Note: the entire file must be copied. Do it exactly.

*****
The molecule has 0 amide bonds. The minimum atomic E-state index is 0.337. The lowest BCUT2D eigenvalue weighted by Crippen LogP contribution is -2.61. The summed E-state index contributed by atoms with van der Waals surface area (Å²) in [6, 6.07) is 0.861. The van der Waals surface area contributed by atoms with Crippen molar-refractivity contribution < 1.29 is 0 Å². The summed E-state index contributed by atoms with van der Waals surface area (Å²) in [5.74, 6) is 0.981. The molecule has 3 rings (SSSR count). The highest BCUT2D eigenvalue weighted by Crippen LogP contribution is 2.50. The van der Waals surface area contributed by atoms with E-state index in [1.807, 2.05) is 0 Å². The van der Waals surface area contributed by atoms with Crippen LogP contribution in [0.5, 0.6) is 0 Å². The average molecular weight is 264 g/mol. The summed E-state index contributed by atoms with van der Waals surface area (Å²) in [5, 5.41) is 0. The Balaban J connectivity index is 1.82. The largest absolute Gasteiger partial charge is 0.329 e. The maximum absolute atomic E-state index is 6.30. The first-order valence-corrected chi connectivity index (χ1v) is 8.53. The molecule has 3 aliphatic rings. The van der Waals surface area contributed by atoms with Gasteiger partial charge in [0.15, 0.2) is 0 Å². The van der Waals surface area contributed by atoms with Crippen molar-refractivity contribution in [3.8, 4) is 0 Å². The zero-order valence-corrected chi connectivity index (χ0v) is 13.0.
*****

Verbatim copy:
The molecule has 0 amide bonds. The minimum atomic E-state index is 0.337. The lowest BCUT2D eigenvalue weighted by Crippen LogP contribution is -2.61. The summed E-state index contributed by atoms with van der Waals surface area (Å²) in [6, 6.07) is 0.861. The van der Waals surface area contributed by atoms with Crippen molar-refractivity contribution < 1.29 is 0 Å². The summed E-state index contributed by atoms with van der Waals surface area (Å²) in [5.74, 6) is 0.981. The molecule has 3 rings (SSSR count). The highest BCUT2D eigenvalue weighted by Crippen LogP contribution is 2.50. The van der Waals surface area contributed by atoms with E-state index in [1.807, 2.05) is 0 Å². The van der Waals surface area contributed by atoms with Crippen LogP contribution in [0.5, 0.6) is 0 Å². The average molecular weight is 264 g/mol. The summed E-state index contributed by atoms with van der Waals surface area (Å²) in [5, 5.41) is 0. The Balaban J connectivity index is 1.82. The largest absolute Gasteiger partial charge is 0.329 e. The maximum absolute atomic E-state index is 6.30. The first-order valence-corrected chi connectivity index (χ1v) is 8.53. The molecule has 3 aliphatic rings. The van der Waals surface area contributed by atoms with Gasteiger partial charge in [0.15, 0.2) is 0 Å². The van der Waals surface area contributed by atoms with Crippen molar-refractivity contribution in [3.8, 4) is 0 Å². The zero-order valence-corrected chi connectivity index (χ0v) is 13.0.